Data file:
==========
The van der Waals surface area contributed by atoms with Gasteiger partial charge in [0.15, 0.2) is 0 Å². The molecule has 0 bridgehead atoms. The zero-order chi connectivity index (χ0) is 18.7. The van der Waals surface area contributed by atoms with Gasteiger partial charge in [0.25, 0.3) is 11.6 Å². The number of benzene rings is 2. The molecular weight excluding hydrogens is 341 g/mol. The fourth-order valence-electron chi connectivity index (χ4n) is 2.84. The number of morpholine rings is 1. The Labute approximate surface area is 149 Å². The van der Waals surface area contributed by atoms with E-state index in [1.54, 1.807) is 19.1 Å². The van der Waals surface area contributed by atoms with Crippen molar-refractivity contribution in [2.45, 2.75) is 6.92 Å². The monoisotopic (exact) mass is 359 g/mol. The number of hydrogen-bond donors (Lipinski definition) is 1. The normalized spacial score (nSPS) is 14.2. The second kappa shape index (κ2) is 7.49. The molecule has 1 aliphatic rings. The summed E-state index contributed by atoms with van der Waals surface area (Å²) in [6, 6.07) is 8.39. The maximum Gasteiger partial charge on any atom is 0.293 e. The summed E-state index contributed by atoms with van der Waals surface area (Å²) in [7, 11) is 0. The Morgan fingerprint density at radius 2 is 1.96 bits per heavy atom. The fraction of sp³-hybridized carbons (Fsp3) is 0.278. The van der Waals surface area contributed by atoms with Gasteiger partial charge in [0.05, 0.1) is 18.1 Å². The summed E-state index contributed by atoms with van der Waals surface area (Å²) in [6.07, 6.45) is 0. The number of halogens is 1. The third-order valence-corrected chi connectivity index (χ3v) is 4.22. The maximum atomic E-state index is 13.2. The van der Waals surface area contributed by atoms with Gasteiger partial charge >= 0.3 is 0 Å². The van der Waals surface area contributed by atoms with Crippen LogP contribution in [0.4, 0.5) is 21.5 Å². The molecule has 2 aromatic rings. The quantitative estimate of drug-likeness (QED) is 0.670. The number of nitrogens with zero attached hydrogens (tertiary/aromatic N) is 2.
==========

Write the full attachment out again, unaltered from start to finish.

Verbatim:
The van der Waals surface area contributed by atoms with Gasteiger partial charge in [0.15, 0.2) is 0 Å². The molecule has 0 bridgehead atoms. The zero-order chi connectivity index (χ0) is 18.7. The van der Waals surface area contributed by atoms with Gasteiger partial charge in [0.25, 0.3) is 11.6 Å². The number of benzene rings is 2. The molecular weight excluding hydrogens is 341 g/mol. The fourth-order valence-electron chi connectivity index (χ4n) is 2.84. The number of morpholine rings is 1. The Labute approximate surface area is 149 Å². The van der Waals surface area contributed by atoms with E-state index in [1.54, 1.807) is 19.1 Å². The van der Waals surface area contributed by atoms with Crippen molar-refractivity contribution in [2.45, 2.75) is 6.92 Å². The monoisotopic (exact) mass is 359 g/mol. The number of hydrogen-bond donors (Lipinski definition) is 1. The normalized spacial score (nSPS) is 14.2. The second kappa shape index (κ2) is 7.49. The molecule has 1 aliphatic rings. The summed E-state index contributed by atoms with van der Waals surface area (Å²) in [6, 6.07) is 8.39. The maximum Gasteiger partial charge on any atom is 0.293 e. The summed E-state index contributed by atoms with van der Waals surface area (Å²) in [7, 11) is 0. The Morgan fingerprint density at radius 2 is 1.96 bits per heavy atom. The fraction of sp³-hybridized carbons (Fsp3) is 0.278. The van der Waals surface area contributed by atoms with Gasteiger partial charge in [0.05, 0.1) is 18.1 Å². The summed E-state index contributed by atoms with van der Waals surface area (Å²) in [6.07, 6.45) is 0. The number of halogens is 1. The third-order valence-corrected chi connectivity index (χ3v) is 4.22. The maximum atomic E-state index is 13.2. The van der Waals surface area contributed by atoms with Gasteiger partial charge >= 0.3 is 0 Å². The van der Waals surface area contributed by atoms with Crippen LogP contribution in [0.4, 0.5) is 21.5 Å². The molecule has 2 aromatic rings. The quantitative estimate of drug-likeness (QED) is 0.670. The number of nitrogens with zero attached hydrogens (tertiary/aromatic N) is 2.